Supreme Court will consider ‘gay cake’ judgment against Ashers bakery
The UK Supreme Court will consider a judgment against the Christian-owned bakery which breached equality laws by refusing to make a cake which supported same-sex marriage.
A two-day hearing for legal arguments in October has been listed by the court, the highest in the UK, it was announced today.
The owners of Ashers Bakery in Belfast were found guilty in 2015 of unlawful discrimination based on sexual orientation.
The company in Newtownabbey, Northern Ireland refused to bake a cake showing the message ‘Support Gay Marriage’ above an image of Sesame Street’s Bert and Ernie.
The cake, which was eventually made by a rival bakery, also displayed the logo of LGBT advocacy group Queer Space.
The order had been placed at the shop in person by LGBT rights activist Gareth Lee, who said during the 2015 court case that Ashers’ refusal made him “feel like a lesser person”.
Daniel McArthur, the general manager of Ashers, told Irish broadcaster RTÉ: “The fact that the Supreme Court is willing to hear arguments is very encouraging and reflects the importance of the issues and the high-profile nature of the case.”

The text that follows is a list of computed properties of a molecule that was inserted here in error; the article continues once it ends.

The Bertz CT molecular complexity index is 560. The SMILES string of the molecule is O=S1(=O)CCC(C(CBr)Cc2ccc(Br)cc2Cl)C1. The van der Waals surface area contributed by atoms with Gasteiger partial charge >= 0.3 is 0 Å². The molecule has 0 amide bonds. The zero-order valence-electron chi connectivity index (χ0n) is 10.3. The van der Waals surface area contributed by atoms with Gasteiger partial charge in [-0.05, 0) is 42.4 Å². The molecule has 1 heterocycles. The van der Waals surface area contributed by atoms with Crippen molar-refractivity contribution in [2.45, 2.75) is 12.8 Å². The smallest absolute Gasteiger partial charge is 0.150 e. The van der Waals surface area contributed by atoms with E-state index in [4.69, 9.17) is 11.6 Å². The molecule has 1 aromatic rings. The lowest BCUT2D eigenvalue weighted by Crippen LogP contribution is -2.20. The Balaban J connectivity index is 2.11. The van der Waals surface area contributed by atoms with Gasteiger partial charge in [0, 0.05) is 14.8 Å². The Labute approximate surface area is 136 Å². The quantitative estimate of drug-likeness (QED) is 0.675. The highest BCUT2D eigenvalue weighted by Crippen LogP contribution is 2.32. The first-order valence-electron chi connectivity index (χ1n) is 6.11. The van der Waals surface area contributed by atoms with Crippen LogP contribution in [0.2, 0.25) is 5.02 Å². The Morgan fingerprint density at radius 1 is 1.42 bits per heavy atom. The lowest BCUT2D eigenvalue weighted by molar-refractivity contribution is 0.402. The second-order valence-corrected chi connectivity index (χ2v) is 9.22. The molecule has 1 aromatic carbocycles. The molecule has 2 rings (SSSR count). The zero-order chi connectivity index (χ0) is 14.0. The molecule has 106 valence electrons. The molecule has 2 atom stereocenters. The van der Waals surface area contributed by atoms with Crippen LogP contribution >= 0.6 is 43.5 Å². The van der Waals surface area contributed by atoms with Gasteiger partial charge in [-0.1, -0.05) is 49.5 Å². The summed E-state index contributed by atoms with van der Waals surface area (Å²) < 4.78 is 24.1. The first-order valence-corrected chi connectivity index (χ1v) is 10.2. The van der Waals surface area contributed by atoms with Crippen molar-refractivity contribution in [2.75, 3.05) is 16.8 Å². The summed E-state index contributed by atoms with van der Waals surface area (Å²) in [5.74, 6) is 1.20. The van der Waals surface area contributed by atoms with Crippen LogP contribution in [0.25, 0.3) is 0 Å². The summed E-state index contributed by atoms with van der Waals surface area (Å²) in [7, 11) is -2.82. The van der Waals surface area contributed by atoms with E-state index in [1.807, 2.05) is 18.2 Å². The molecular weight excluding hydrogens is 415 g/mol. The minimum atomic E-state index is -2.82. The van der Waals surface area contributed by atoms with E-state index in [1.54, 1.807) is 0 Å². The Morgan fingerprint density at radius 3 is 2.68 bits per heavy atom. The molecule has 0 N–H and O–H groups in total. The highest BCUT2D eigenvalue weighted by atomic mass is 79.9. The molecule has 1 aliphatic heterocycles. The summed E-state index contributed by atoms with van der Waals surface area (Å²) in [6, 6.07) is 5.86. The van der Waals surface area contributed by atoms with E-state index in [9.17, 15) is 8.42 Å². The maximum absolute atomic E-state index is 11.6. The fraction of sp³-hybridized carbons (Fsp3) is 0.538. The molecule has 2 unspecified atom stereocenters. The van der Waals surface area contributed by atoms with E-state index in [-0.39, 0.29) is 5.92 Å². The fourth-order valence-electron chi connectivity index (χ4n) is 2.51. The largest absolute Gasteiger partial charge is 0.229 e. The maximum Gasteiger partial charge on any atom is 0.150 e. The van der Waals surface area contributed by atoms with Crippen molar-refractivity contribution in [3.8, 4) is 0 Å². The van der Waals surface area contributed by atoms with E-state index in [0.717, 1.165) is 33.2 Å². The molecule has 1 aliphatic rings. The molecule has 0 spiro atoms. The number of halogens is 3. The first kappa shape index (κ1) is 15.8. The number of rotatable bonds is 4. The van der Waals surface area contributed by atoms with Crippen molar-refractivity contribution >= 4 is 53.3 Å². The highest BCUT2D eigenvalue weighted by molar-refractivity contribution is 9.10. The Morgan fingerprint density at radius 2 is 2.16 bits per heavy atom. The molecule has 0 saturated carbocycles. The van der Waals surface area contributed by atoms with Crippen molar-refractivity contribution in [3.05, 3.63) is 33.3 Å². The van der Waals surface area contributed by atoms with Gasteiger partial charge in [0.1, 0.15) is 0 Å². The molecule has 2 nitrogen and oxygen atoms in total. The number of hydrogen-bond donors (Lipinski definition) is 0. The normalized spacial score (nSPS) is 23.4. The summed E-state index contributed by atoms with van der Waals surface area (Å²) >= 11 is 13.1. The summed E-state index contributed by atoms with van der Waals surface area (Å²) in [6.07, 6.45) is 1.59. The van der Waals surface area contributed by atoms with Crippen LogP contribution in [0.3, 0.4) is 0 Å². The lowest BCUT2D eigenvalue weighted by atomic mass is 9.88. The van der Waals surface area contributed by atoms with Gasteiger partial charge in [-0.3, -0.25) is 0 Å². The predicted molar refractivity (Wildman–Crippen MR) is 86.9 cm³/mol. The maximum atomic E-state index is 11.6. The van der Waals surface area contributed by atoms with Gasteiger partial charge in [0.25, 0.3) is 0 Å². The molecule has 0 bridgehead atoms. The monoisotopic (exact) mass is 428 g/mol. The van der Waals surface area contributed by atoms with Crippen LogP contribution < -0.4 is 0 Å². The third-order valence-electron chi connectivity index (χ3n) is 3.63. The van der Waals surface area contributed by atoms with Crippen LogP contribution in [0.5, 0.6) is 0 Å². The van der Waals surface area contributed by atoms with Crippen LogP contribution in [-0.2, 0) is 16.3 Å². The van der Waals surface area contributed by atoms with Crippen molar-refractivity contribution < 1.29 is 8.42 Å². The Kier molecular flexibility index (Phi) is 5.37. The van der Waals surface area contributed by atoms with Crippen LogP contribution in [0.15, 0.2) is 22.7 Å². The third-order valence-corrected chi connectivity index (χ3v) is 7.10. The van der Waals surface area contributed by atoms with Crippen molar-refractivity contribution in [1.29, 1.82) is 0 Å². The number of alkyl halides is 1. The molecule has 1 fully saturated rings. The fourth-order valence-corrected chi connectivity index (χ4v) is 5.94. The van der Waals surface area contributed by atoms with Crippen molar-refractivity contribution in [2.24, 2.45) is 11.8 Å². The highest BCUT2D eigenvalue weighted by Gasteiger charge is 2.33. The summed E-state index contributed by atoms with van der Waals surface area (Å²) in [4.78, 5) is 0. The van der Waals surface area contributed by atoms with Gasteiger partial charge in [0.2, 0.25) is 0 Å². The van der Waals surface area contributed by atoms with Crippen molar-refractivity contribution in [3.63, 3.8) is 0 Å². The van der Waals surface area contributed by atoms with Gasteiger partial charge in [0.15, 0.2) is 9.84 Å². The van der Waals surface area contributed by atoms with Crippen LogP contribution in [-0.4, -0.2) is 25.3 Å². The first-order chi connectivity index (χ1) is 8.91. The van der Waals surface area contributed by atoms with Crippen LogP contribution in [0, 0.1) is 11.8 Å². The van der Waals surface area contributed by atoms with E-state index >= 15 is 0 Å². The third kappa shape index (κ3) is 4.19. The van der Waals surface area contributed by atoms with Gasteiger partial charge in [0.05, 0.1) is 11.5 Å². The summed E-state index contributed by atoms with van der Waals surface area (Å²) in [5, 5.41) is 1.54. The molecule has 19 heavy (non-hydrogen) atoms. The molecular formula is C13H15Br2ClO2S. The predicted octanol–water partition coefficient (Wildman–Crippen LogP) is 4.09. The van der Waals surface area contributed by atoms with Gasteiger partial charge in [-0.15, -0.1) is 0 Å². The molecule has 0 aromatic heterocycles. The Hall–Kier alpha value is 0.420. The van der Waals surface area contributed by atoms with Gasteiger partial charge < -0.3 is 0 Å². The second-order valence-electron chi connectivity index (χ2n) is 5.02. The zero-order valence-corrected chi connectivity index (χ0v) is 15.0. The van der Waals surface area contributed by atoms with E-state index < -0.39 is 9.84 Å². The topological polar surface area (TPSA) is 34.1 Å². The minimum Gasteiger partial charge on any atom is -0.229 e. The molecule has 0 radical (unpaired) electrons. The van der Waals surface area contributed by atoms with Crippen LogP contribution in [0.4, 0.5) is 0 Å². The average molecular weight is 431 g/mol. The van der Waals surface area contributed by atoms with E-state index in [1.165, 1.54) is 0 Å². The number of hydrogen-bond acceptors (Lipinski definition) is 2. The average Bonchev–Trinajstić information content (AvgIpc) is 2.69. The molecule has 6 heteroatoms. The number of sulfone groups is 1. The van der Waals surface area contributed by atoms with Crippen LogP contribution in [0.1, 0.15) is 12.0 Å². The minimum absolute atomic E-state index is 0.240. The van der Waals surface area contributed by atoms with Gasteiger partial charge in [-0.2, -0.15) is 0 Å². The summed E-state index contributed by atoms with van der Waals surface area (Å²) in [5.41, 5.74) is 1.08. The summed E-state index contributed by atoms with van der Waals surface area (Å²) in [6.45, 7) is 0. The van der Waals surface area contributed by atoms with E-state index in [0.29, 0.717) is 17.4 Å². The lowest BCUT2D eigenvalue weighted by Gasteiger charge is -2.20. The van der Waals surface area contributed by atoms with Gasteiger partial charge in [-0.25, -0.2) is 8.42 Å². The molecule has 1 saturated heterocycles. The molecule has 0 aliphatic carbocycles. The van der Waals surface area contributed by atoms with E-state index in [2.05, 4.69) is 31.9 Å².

The bakers claimed in a legal brief that God considers it a sin to make cakes with pro-gay messages on, but multiple courts have upheld the decision against them.
The original case saw District Judge Isobel Brownlie rule that religious beliefs could not dictate the law, subsequently ordering the bakery to pay damages of £500.
Ashers was back in the news last week after its owners reportedly refused to bake an engagement cake for a same-sex couple.
Grainne McCann had ordered a cake through Ashers’ online bakery to celebrate the engagement of her friends Joe Palmer and Andy Wong.
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The pair were celebrating their engagement ahead of their wedding this summer – but Ashers abruptly cancelled McCann’s cake order.
McCann alleged: “My gut instinct told me the cake was refused because it celebrated gay marriage.”
Ashers declined to comment. The bakery’s website states that it will not print content which is “threatening, defamatory, blasphemous or pornographic”.
This week, the bakery reported an increase of £200,000 in their profits.
Another Christian bakery in Oregon, Sweet Cakes by Melissa, has also waged a court battle against anti-discrimination rules.
Owners Melissa and Aaron Klein claimed it would be “sinful” to bake a wedding cake for a gay couple, but were ordered to pay $135,000 in costs and damages.